Well, think of them like big-time college football programs trying to recruit promising 16-year-old high school quarterbacks so they can feed their multi-million dollar amateur sports cash cow.

And with this I give you… The Week in Review. Enjoy.


Saw “Inception,” Stephen Strasburg and Billy Corgan this week. Or as it’s known in the culinary world: Brilliance 3-Ways.

On Monday, former president Bill Clinton unveiled his “bucket list,” prompting the question: “There are things Bill Clinton hasn’t done?”

As you can imagine, Hillary was pissed.

Peace and love, dudes. Emphasis on "love."

Tour de France cyclist Andy Schleck vowed to take out race leader Alberto Contador after the latter took advantage of Schleck’s popped bike chain to capture the race lead.

The angered Luxembourg rider, who felt Contador should have stopped, vowed revenge, saying, “My stomach is full of anger.”

Actually, Andy, that probably has something to do with all the foie gras you ate RIGHT BEFORE STAGE 15.

On Tuesday, pitcher Jennie Finch announced her plans to retire next month, news that came as a huge surprise to casual sports fans.

You mean professional softball still exists?

Gratuitous Finch

NHL commissioner Gary Bettman blocked Ilya Kovalchuk’s record-breaking 17-year, $102 million deal with the New Jersey Devils this week. The league is citing salary cap violations in an attempt to conceal the fact that cyborgs will have long replaced left wingers by 2027.

In baseball news, Cubs manager “Sweet” Lou Piniella announced Tuesday that he will retire at season’s end to pursue a career in couples counseling.

Lou w/ bro Jim Joyce

CBS hinted Wednesday that former ‘Canes and Cowboys head coach Jimmy Johnson, 67, will participate in the network’s reality show “Survivor: Nicaragua.” We knew that Coach wanted to shed a few pounds, but isn’t this a little drastic?

It’s still unclear whether Johnson will be allowed to bring ExtenZe to the island, as natural male performance enhancement would presumably give him a competitive advantage.

Also on Wednesday, ESPN’s SportsNation reported a poll in which Kobe Bryant and Tiger Woods tied for America’s most popular athlete. On Thursday, a Mayan spokesperson reasserted “2012.”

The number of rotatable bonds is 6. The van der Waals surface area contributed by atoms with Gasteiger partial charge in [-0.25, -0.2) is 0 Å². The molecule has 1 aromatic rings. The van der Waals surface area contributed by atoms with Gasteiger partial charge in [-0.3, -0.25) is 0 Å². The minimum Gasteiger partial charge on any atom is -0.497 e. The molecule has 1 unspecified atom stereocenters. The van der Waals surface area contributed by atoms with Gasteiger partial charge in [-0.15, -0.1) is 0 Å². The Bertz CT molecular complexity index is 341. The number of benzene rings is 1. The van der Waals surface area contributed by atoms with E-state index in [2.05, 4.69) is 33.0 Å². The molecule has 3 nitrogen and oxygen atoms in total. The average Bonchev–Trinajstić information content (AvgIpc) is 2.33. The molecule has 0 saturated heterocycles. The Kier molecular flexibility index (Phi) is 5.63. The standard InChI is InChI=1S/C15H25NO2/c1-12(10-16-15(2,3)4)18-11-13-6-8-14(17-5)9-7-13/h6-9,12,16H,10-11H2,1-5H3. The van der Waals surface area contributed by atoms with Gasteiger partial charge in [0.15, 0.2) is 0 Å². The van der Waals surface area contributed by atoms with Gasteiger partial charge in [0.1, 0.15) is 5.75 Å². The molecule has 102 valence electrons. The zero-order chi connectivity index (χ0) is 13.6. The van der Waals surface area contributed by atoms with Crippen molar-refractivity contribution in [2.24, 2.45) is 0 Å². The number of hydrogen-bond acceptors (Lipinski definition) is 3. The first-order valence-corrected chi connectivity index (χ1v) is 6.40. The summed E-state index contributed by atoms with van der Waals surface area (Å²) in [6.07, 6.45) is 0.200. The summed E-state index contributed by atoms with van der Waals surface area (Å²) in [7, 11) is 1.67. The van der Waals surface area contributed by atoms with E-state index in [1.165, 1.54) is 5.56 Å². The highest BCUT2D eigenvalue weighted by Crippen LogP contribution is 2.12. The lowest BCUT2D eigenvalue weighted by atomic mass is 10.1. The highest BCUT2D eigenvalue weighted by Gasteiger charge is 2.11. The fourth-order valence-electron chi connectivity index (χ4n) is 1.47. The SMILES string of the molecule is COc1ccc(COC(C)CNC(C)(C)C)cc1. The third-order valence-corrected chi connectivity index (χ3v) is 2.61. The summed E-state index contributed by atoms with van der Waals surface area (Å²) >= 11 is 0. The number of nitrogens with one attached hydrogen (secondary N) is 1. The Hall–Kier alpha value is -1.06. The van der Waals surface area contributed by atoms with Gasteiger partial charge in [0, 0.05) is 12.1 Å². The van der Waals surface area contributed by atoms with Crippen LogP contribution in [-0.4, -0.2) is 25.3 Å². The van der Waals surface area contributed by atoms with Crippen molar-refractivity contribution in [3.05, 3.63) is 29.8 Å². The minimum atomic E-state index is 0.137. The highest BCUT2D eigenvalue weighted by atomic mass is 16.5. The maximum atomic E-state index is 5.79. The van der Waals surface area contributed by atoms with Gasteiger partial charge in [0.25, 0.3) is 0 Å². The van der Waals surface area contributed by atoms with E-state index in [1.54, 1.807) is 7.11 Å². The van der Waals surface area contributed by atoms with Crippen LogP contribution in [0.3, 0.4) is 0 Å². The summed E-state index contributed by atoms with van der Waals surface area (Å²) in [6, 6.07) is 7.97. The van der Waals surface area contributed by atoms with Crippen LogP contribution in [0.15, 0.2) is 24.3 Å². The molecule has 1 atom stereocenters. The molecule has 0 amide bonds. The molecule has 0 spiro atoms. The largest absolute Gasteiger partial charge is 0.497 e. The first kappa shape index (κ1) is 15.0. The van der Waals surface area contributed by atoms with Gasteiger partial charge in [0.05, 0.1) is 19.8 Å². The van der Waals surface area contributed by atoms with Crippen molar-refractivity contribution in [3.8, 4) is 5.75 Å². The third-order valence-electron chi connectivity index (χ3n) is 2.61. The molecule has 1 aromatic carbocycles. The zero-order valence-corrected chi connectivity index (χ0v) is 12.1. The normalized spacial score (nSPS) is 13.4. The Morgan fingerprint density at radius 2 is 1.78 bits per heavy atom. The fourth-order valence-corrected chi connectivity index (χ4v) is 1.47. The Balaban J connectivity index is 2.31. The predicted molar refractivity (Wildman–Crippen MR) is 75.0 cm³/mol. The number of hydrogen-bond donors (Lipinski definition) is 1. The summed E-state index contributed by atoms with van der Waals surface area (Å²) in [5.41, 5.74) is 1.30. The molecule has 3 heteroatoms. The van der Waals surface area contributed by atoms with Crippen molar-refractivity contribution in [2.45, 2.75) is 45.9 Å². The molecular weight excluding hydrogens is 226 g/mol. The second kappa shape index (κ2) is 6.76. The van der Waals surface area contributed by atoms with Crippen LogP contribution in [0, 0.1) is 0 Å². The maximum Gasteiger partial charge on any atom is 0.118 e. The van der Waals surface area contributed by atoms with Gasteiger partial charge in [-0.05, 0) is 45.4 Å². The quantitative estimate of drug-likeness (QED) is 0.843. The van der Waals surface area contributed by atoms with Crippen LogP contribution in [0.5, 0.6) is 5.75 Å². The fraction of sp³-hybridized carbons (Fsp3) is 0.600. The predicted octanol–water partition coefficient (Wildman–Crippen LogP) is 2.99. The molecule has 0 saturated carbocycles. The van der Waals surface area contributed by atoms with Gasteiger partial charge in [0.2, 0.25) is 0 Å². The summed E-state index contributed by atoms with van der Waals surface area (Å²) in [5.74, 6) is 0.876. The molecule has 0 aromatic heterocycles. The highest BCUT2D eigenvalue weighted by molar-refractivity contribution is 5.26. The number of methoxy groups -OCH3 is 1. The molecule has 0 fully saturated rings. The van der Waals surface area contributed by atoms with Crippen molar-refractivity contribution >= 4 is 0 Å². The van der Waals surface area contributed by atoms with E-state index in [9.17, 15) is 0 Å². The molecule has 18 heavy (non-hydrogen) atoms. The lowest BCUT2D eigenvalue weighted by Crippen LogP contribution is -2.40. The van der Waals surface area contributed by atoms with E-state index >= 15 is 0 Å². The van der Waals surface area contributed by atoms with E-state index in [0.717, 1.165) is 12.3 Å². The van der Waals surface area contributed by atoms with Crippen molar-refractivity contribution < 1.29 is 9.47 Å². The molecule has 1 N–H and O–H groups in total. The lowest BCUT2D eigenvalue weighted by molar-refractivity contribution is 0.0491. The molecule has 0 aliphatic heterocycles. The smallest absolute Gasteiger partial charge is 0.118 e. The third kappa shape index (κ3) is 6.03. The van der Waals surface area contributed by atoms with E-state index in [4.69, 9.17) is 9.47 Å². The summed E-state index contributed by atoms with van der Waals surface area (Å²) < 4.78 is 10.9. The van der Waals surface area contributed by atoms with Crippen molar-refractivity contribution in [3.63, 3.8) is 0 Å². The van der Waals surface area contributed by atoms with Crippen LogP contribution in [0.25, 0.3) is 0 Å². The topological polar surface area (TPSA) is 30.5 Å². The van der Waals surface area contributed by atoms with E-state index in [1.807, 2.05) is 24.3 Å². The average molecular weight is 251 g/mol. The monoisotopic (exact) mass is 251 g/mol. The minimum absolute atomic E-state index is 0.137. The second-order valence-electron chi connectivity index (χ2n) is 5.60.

On Thursday, disgruntled Hornets star Chris Paul informed his team he’d like to be traded to a contender. The only question now is: will he accept the veteran minimum?

Speaking of end of the world...

The McCourt divorce proceedings continued to worsen this week as Dodgers’ co-owners Frank and Jamie bitterly fought over who will get Manny’s bandana and who will take his lazy will.

And finally, Tiger Woods’ camp announced Wednesday that the star golfer lost a staggering $22 million in endorsements in light of his personal indiscretions.

Or, in glass-half-full terms, Woods – who hasn’t won a major in more than two years – kept about $90 million in endorsements in light of his personal indiscretions.

Keep up the great work, Beadle.

– Robbie


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Does Gator Football Deserve NCAA Sanctions?

Giving new meaning to "The Swamp"

The following is in no way meant to be inflammatory. Honest.

Go ‘Canes.

Somebody needs to address the $100,000 elephant in the room and it obviously won’t be Myles Brand because Myles is A) spineless and B) dead.

I think we can all agree that the NCAA – that bastion of… wait, what do they do again? – is by and large a farce; that, along with The Firm, German food and women’s sports, it looks great on paper, but really has no valid reason to exist beyond filling a Wikipedia page.

The guy from Zeppelin AND the guy from Bad Company AND the guy from Uriah Heep? In the SAME BAND? HOLY SH…!!!

Uh, not so much.

Given my cynic’s sarcasm, you can probably imagine my dumbfounded/slack-jawed/Carlos Dunlapian – i.e. face down on my steering wheel at 3 a.m. – reaction to the news that the NCAA’s 38-year probe into USC football and basketball (and tennis) resulted in actual punishments. And not just a spanking-spoon-type slap on the ass, but an honest to goodness hand-of-god smackdown.

Four years probation, 30 lost scholarships, fourteen voided victories, a pending national title forfeiture, a 2-year postseason ban, and one Lane Kiffin.

Like I said, smackdown.

A short-lived rivalry.

Unaware of the tenets of general decency (i.e. “rules”), Urban Meyer the guy who faked his death has taken it upon himself in his five years in Gainesville to turn the University of Florida football program into a dynastic cross between Pee Wee’s Playhouse and the 8th Street Gun & Pawn.

The Gators, beneficiaries of good karma upon my enrollment, have had… (*doing the math*)… (*using toes*)… (*damn, out of toes*)… twenty-eight players arrested on Urban Legend’s watch. That’s exactly:

  • 14 arrests per national title
  • 9.3 arrests per BCS victory
  • .97 arrests per NFL draftee
  • .0002 arrests per skanky Midtown girl

Of course, all these trivial infractions – garden variety weed, DUI, felony burglary, aggravated assault (read: “pummeling girlfriend”), battery, stolen police property, resisting arrest, violation of sexual restraining order, illicit use of semi-automatic weapons – took a back seat to this week’s technically non-illegal news that former center Maurkice Pouncey accepted $100,000 from an agent friend in the days leading up to the 2010 Sugar Bowl.